Magnesium ammonium phosphate (MAP) recovered from industrial wastewater
"BioBZ", a project sponsored by the Federal Ministry of Education and Research, is carrying out research work into a completely novel system for sewage treatment plants that will contribute towards Germany's so-called "energy turnaround" – i.e. the country's switch from fossil fuels to renewables. A fuel cell is to be used here that is "run" on wastewater, with the microorganisms contained in the water acting as biocatalysts. Electricity will be generated as a result of the organic substances in the wastewater being biologically broken down. Six partners from a variety of fields – the world of science, the manufacturing sector, engineering businesses, sewage treatment plant operators and trade associations – have joined together to participate in the project. Our subsidiary, EURAWASSER Betriebsführungsgesellschaft mbH, is part of this group and will be helping by passing on our expertise in the area of municipal sewage treatment.
The overall aim of the project is to set up a pilot scheme in order to develop, investigate and evaluate such a bio-electrochemical fuel cell. Research work is to be carried out to examine what installation options are viable in a sewage treatment plant and the effect such a fuel cell might have on overall plant operations. We have introduced several measures in the past to make our sewage treatment plants as energy self-sufficient as possible – for example by replacing older equipment with more energy-efficient appliances. Thanks to BioBZ's research work, the sewage treatment sector will soon be well on its way to achieving its own "energy turnaround".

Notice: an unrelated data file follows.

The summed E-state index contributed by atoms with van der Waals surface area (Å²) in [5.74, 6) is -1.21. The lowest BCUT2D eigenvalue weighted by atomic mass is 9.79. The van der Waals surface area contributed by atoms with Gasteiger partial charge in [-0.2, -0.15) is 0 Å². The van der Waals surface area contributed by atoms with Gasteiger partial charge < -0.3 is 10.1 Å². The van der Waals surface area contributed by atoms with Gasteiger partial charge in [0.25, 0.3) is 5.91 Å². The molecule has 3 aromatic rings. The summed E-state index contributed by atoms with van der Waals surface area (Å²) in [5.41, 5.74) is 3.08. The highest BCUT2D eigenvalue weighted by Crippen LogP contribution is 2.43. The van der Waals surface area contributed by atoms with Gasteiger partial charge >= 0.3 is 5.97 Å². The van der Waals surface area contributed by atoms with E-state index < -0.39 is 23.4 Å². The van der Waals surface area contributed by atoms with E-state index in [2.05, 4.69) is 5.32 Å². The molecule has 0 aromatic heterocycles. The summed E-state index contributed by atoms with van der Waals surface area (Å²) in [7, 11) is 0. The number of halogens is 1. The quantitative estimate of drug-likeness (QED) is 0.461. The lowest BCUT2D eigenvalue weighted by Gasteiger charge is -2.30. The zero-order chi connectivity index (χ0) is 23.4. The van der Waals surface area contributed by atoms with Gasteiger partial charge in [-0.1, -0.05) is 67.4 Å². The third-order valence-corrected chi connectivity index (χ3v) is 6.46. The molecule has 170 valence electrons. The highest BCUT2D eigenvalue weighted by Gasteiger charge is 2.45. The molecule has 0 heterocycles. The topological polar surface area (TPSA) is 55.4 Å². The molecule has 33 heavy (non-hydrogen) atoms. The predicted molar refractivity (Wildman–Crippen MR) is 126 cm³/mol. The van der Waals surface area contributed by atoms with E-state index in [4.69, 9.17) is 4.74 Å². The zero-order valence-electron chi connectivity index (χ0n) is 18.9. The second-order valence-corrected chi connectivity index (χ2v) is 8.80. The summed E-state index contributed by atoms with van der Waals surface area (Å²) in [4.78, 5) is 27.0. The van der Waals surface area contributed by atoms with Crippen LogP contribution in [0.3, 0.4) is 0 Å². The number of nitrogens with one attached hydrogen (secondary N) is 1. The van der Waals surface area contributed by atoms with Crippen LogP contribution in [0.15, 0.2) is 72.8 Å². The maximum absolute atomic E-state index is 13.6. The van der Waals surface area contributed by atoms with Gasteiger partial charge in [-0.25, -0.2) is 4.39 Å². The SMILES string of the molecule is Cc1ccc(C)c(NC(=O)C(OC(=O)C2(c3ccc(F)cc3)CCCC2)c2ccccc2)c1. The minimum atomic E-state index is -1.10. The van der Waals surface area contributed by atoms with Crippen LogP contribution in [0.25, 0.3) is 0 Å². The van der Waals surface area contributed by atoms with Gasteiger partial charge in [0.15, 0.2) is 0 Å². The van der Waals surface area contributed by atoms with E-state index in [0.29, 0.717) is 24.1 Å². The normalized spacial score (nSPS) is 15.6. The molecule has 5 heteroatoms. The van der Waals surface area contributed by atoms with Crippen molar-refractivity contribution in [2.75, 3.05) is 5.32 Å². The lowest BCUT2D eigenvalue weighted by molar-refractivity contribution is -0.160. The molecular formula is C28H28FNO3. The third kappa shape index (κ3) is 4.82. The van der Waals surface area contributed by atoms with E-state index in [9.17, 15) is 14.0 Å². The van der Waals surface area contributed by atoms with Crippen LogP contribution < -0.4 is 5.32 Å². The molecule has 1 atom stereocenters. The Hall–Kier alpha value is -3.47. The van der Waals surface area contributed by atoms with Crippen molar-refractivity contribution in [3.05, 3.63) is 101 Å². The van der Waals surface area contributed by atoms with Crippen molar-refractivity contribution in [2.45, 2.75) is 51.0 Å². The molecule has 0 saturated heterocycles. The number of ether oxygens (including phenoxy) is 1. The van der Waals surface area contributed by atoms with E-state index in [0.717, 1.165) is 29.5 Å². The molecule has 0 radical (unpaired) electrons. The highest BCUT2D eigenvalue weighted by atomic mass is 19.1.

Project duration: 05/2014 - 04/2017
Many types of industrial wastewater – in particular those from the food industry – contain large volumes of organic substances which have to be eliminated. Traditional methods employed to do this not only require high amounts of energy, they also generate considerable quantities of residual materials. Thanks to its special reactor concept, REMONDIS Aqua is able to remove these organic pollutants from the wastewater and, at the same time, generate biogas in a particularly efficient way, contributing greatly towards protecting raw materials. The classic wastewater treatment facility is turned into a producer of energy. In many cases, far less energy is needed to treat the wastewater in this way than is actually generated in the form of biogas. Moreover, REMONDIS Aqua also provides flexible, bespoke solutions for the actual biogas itself adapting them each time to the specific needs of the business location – from transforming it into electricity in a combined heat and power plant all the way through to processing the biogas so it can be used directly to generate energy in the production facility. The RE2ENERGY® process is a plant and reactor concept which has been perfectly adapted to the requirements of wastewater treatment and the production of biogas. It helps to conserve our natural resources and is already being used by companies such as VALENSINA and Oettinger.
An anaerobic reactor is able to pre-treat wastewater and produce biogas at the same time